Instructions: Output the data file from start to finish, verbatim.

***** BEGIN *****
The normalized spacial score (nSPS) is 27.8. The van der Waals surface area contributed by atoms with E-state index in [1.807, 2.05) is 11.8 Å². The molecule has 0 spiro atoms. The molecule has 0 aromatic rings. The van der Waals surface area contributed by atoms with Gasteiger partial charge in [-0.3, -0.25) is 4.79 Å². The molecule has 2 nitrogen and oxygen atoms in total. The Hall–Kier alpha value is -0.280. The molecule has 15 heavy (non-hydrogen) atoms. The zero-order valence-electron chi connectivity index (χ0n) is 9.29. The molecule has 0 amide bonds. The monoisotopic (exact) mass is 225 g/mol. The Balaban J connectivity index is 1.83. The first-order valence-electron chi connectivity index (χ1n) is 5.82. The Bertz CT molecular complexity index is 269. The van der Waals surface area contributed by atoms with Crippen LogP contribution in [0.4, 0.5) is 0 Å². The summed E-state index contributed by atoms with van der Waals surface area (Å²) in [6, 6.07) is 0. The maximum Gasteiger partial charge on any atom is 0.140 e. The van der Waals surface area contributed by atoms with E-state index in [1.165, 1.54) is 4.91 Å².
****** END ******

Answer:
The normalized spacial score (nSPS) is 27.8. The van der Waals surface area contributed by atoms with E-state index in [1.807, 2.05) is 11.8 Å². The molecule has 0 spiro atoms. The molecule has 0 aromatic rings. The van der Waals surface area contributed by atoms with Gasteiger partial charge in [-0.3, -0.25) is 4.79 Å². The molecule has 2 nitrogen and oxygen atoms in total. The Hall–Kier alpha value is -0.280. The molecule has 15 heavy (non-hydrogen) atoms. The zero-order valence-electron chi connectivity index (χ0n) is 9.29. The molecule has 0 amide bonds. The monoisotopic (exact) mass is 225 g/mol. The Balaban J connectivity index is 1.83. The first-order valence-electron chi connectivity index (χ1n) is 5.82. The Bertz CT molecular complexity index is 269. The van der Waals surface area contributed by atoms with Crippen LogP contribution in [0.4, 0.5) is 0 Å². The summed E-state index contributed by atoms with van der Waals surface area (Å²) in [6, 6.07) is 0. The maximum Gasteiger partial charge on any atom is 0.140 e. The van der Waals surface area contributed by atoms with E-state index in [1.165, 1.54) is 4.91 Å².